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1988: First clue to Lockerbie crash found

Crash investigators have uncovered wreckage from Pan Am flight 103 which may hold the key to the Lockerbie air disaster.

A suitcase discovered in the wreckage of the Boeing 747 has been sent for testing at a government research centre amid speculation it may contain evidence the crash was caused by sabotage.

Bomb experts at the Royal Armament Research and Development Establishment in Fort Halstead, Kent, will be looking for particles which may have penetrated the suitcase and show evidence of an explosive.

It is being seen as a significant development in the investigation as it is the first piece from the wreckage to be sent for testing.

A spokesman for the Ministry of Defence, which runs the research unit, said: "This is the first wreckage to be sent to us. The police have chosen what they want to be examined."

Results of the study are expected to be available by the end of the week.

Investigations

Meanwhile, police have announced the search for clues may mean the process of retrieving bodies could take some time.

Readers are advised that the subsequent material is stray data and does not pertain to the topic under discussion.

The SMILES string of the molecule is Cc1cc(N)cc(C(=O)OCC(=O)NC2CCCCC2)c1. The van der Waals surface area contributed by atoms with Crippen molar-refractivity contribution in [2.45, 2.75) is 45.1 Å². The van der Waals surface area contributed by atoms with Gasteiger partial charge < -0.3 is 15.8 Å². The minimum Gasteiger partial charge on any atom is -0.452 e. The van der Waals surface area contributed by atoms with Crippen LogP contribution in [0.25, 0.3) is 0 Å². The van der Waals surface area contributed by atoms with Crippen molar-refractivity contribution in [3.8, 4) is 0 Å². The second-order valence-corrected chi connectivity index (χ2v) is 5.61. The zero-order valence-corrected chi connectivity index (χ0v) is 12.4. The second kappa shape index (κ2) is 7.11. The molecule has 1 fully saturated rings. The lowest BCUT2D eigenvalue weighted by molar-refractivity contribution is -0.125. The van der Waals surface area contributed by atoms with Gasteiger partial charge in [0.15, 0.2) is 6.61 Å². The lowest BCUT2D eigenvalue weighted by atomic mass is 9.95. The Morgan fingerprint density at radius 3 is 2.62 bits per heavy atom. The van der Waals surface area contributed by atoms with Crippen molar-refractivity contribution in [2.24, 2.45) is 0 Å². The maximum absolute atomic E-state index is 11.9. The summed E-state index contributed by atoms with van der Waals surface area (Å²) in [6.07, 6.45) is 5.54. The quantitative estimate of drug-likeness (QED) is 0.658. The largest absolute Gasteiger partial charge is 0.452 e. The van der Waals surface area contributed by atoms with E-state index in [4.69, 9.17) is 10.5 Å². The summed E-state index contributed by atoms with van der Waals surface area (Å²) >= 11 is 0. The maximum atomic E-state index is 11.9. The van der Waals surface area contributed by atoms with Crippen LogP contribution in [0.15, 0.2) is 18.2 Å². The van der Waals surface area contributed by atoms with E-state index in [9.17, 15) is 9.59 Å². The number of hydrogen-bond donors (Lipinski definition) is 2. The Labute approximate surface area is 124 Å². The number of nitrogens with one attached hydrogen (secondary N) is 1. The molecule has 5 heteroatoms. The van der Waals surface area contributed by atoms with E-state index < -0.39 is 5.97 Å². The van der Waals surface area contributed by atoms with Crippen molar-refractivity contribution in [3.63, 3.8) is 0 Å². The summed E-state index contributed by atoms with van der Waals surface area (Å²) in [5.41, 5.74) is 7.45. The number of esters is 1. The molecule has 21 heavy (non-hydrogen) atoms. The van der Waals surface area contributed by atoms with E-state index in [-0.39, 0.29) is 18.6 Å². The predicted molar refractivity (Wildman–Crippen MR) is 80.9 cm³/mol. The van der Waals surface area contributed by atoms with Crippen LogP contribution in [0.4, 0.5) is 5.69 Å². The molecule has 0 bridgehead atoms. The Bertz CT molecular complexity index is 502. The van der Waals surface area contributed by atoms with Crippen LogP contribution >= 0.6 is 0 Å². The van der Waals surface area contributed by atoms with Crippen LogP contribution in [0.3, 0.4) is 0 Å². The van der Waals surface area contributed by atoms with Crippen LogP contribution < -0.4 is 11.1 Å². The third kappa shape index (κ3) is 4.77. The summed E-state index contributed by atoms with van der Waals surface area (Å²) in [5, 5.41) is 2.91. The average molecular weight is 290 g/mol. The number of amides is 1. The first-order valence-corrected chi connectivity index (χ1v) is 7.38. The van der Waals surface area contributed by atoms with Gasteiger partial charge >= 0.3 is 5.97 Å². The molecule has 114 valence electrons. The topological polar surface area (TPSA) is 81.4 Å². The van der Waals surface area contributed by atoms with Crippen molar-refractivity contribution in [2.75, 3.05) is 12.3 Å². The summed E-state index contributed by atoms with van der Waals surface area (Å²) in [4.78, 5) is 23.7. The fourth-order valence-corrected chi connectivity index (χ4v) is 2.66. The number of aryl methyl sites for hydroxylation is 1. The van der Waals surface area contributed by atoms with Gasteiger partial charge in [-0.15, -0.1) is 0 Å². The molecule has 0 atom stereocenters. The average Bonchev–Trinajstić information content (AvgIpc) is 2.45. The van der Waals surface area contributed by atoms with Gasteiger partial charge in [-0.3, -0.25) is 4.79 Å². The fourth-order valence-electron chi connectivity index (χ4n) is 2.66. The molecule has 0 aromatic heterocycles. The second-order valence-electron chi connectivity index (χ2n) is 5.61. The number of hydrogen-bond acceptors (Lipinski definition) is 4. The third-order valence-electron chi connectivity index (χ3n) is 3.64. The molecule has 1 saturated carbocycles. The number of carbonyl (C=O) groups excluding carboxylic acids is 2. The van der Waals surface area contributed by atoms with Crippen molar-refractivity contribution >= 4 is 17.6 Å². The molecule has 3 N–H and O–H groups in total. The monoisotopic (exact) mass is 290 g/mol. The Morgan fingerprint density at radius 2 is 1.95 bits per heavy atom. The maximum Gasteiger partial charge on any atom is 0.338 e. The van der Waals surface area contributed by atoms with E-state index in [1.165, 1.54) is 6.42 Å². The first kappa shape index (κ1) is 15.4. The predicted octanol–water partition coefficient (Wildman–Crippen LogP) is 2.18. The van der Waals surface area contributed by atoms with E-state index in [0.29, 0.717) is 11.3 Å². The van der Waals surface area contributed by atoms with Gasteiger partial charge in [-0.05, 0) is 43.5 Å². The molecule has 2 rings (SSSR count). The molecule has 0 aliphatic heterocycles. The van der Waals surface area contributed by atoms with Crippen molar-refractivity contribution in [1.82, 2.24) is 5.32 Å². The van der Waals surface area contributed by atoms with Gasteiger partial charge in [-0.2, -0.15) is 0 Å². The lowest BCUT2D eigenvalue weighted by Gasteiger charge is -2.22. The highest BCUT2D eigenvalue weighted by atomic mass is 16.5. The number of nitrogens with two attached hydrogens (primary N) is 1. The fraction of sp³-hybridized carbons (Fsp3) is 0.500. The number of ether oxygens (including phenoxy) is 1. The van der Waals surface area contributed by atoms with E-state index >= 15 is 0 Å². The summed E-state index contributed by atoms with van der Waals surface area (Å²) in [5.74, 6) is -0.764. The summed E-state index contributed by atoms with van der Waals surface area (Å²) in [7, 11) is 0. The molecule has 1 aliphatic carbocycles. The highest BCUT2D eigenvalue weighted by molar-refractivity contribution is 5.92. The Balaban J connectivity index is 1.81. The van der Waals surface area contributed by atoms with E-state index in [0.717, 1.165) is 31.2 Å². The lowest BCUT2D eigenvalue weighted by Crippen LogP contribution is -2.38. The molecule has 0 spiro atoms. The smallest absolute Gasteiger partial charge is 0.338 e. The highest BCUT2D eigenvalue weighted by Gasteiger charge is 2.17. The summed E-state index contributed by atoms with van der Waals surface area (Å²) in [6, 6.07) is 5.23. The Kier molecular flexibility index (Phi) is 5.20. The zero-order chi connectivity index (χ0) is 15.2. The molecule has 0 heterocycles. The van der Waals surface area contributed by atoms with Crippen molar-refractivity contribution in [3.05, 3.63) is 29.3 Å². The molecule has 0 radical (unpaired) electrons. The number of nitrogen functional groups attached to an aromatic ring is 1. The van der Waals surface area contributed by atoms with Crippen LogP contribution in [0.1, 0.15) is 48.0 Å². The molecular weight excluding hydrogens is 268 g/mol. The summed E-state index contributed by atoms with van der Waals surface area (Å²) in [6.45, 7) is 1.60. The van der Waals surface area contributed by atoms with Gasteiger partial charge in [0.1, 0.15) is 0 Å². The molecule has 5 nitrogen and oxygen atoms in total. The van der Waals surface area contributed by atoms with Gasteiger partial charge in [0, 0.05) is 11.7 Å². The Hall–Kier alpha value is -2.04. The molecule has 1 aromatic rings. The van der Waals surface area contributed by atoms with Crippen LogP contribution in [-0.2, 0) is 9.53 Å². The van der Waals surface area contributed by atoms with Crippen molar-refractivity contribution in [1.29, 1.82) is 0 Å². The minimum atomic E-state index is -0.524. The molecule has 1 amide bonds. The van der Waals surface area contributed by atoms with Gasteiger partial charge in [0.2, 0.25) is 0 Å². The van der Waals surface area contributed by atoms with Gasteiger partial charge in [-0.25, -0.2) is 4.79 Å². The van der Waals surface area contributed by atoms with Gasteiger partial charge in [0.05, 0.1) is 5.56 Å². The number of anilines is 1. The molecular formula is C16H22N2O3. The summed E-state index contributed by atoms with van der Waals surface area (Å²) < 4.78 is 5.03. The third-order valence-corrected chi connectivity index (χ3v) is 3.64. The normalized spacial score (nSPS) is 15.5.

This is because the bodies may also contain particles which show if a bomb was planted, and could shed light on the investigation.

Michael Charles, who is heading the investigation said it is not known yet if the crash was caused by structural failure or a bomb.

Investigators cannot establish if the plane disintegrated before it came to ground, suggesting a bomb, or if it was destroyed by impact on the ground after severe structural failure led to its descent.

Aviation experts have said they believe the most likely cause is structural failure after an initial inspection of the black box flight recorders did not disclose anything.

Only a split second before radar contact was lost there was a 'faint unquantified noise'.

Rescue teams are continuing their search for bodies and the death toll currently remains at 240.

Divers are searching lochs and reservoirs for one wing of the plane which is still missing.

In Context
By examining fabric fragments and other debris from the crash, forensic scientists found an explosive device had been inside a brown hard shell Samsonite suitcase.

Further analysis of clothing and suitcase fragments indicated the bomb itself had been hidden inside a Toshiba RT-SF 16 BomBeat radio cassette player.

Two men said to be Libyan intelligence agents were accused of planting the bomb.

Abdelbaset ali Mohmed al-Megrahi was jailed for life in January 2001 following an 84-day trial under Scottish law, at Camp Zeist in Holland.

His alleged accomplice, Al Amin Khalifa Fhimah, was found not guilty.

In total 259 people aboard the flight and 11 on the ground died in the crash which took place 38 minutes after take off.


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